Preliminary data indicate May may be no different. Between May 1 and May 19, police conducted an identical amount of operations as the same period last year, but killed 16.7% more civilians, according to the ROS report.
Interrupted Lives, Interrupted Donations
May’s figures provide further evidence for the startling amount of police violence favela residents and activists have faced over the last ten days, including:
May 18, Complexo do Salgueiro, São Gonçalo, Greater Rio. 14-year-old João Pedro Pinto Matos is shot in the stomach as police invade a relative’s house. He is taken away in a police helicopter and found at a police morgue the next day.
May 21, Morro da Providência, downtown Rio. 19-year-old Rodrigo Cerqueira is shot during a police operation. He is taken to a nearby hospital and pronounced dead on arrival.
If the deaths themselves weren’t enough, police operations have directly impeded community efforts to mitigate the effects of Covid-19.
Of the operations listed above, those in Acari, City of God, and Morro da Providência all coincided with vital food parcel distributions to those most in need, who had lost income due to quarantine measures, and thus their livelihoods, in the favelas. Between March 13 and May 22, the Fogo Cruzado crossfire monitoring platform counted eight separate instances in which community food parcel distributions were interrupted by shootouts. All eight involved the presence of the police.
Meanwhile, in official documents, the only justification given for the operations by police is to “repress the drug trade,” with no further word on why it might be justified to increase operations at this current moment, amidst a surge in Covid-19 deaths in favelas.
“These initiatives that seek to feed the population that is suffering the most during the pandemic, they’ve been violently impeded by police operations,” affirmed Nunes, recalling the stated mission of the Military Police is to “Serve and Protect.”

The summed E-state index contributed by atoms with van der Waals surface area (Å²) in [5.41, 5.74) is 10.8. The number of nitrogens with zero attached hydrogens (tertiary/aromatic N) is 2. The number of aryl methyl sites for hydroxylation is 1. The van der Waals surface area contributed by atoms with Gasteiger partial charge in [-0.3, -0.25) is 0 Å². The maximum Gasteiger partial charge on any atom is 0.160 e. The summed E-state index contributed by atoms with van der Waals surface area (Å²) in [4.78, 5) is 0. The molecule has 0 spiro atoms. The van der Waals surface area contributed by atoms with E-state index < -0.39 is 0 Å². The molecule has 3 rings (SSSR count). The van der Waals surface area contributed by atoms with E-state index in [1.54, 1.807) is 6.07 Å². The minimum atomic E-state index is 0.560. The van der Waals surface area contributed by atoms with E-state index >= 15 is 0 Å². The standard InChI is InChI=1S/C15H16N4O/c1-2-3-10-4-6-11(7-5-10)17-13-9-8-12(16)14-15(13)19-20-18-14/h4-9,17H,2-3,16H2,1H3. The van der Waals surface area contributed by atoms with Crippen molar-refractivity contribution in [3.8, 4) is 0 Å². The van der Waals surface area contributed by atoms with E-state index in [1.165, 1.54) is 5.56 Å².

In response to public outcry, Witzel held a May 22 videoconference with Rio state deputies, police chiefs, and civil society members—including City of God resident and CDD Covid-19 Response Front member Rodrigo Felha, founder of the Os Arteiros youth theater group—urging police to improve dialogue with community leaders and avoid undertaking police operations during Covid-19 relief campaigns.
“I think we can foster this integration, so that we can create greater communication and avoid that, in the moment that there is a need for a police search and arrest operation or an intelligence action, that there are people providing humanitarian services in these areas,” said Witzel.
Regardless, simply curbing operations during food distributions will do little to address the more lasting impact of State violence. Following the Friday May 15 massacre in Complexo do Alemão, local youth boxing gym and social program Abraço Campeão canceled its food and hygiene kit distributions through the rest of the weekend, citing continued police presence and a potential for more shootouts.
“We’re literally taking food to families here in Complexo do Alemão that are dying from hunger,” said founder Alan Duarte in a WhatsApp audio. Referring to the local moto-taxi volunteers that have helped the program distribute food kits, he added, “We have to prioritize their safety. It’s challenging because you don’t know whether you should protect yourself from bullets or from a virus.”
Speaking from the favela of Acari, site of the May 18 killing that interrupted food parcel deliveries, lifelong resident, sociologist and Fala Akari media collective member Buba Aguiar summarized: “It seems as though death is closer and closer to us, at the very moment that we are trying to keep our own from dying.”
This article is part of RioOnWatch’s 2020 reporting partnership with The Rio Times now focused on the impacts of coronavirus on Rio’s favelas.